Halsey McKay Gallery presents Soft Bodies, David B. Smith’s third solo exhibition with the gallery.
Smith’s four new works blur the line between textiles, photographs and paintings, highlighting the interplay between digital and handmade craft. Slow and meditative, the pieces pay tribute to craftspeople like Smith’s grandmothers, whose domestic and ceremonial craft tradition was passed down through generations and contributed to their lives and communities. Smith’s works also continue his inquiry into how our physical bodies are relating to the digital world in the midst of intense technological and social change.
Each of the vibrant, hand-embroidered tapestries features a semi-abstracted photographic image of a body or face, interwoven with a network of threads that suggest a layer of information unseen by the human eye. The bodies depicted are personal yet detached; a barely recognizable self portrait, a generic body collaged into one of Smith’s organic sculptural installations, a digital video game character he encountered, and a screenshot of Mark Zuckerberg during his senate hearing; complete with a mask-like grid overlay of AI emotion-analyzing software. Each scenario suggests a myriad of ideas such as ethical responsibility, economic structures, psychological, communal, and ecological wellness, digital entertainment and pleasure, artificial intelligence, and the threats and promises related to social media and immersive digital worlds.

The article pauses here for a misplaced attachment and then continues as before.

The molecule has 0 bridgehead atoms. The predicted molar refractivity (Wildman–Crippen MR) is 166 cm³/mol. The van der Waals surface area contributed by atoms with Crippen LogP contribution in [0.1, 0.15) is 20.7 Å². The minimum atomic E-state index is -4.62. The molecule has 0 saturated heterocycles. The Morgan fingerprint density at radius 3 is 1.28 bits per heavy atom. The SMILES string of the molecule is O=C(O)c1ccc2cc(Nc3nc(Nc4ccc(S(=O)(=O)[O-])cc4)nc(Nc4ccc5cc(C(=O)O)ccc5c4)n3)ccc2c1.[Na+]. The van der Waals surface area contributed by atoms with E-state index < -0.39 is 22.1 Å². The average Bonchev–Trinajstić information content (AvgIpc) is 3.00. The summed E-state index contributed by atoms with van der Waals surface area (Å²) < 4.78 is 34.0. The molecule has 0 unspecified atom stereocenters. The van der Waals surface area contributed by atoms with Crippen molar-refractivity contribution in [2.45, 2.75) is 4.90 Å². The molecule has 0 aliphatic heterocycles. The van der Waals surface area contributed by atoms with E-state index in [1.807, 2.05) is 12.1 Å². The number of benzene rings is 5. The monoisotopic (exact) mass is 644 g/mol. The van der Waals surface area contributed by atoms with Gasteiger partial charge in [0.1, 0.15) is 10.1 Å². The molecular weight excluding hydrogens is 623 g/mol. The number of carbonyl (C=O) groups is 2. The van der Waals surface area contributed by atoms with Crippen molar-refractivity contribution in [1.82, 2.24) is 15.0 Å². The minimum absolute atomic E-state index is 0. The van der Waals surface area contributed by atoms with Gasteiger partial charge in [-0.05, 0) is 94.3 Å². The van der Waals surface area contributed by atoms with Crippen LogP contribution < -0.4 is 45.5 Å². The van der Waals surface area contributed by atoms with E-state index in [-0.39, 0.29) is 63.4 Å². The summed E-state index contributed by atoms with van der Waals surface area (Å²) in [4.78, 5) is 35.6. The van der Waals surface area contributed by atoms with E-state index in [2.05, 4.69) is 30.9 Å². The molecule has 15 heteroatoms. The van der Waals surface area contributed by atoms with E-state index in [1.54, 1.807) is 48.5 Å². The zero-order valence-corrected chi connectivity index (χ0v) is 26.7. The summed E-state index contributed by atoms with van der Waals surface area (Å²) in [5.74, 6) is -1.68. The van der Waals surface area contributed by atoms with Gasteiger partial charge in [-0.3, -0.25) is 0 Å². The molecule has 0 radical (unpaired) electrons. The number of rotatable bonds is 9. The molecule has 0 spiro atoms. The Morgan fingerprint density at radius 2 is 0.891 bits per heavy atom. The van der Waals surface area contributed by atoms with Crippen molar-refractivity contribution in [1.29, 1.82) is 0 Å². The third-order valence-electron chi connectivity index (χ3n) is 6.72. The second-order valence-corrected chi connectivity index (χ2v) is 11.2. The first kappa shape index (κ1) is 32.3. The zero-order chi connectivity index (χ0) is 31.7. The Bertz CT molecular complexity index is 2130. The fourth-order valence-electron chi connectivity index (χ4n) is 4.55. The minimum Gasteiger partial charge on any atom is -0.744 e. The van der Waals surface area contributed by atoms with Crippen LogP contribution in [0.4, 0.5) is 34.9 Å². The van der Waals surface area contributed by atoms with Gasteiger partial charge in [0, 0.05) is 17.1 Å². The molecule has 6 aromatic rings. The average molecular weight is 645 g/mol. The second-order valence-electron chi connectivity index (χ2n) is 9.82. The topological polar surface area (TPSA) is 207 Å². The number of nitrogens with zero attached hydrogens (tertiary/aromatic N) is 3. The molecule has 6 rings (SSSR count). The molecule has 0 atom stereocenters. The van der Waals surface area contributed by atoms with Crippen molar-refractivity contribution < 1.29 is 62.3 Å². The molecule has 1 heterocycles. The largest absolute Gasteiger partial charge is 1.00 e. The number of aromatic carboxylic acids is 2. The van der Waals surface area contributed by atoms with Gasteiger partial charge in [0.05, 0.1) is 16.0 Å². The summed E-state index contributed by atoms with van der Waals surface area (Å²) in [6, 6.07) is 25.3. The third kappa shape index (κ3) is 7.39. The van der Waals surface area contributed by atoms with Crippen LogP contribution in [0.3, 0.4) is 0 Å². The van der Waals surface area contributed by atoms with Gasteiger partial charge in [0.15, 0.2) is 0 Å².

David B. Smith (b. 1977, Washington D.C.) has been awarded residencies by Apex Art, New Zealand, Socrates Sculpture Park, The Art and Law Program, BOFFO, and Waterpod, NY; Franconia Sculpture Park, MN; Marble House Project, VT; and Harold Arts, OH. He has exhibited at MoMa PS1, The International Center of Photography, Asia Song Society, Johannes Vogt Gallery, and 56 Henry Gallery, with solo shows at Halsey McKay Gallery, Planthouse Gallery, The Spring Break Art Show and LMAK Gallery. His work has been discussed in the New York Times, The Observer, Art Fag City, Textile Plus, Fanzine, The Washington Post, Miami New Times and others. His work is in the collection of The Beinecke Library at Yale University, Peggy Cooper Caftritz, and other prominent private collections. He received his MFA from Bard College and lives and works in Brooklyn, NY.Courtesy of the artist and Halsey McKay Gallery, East Hampton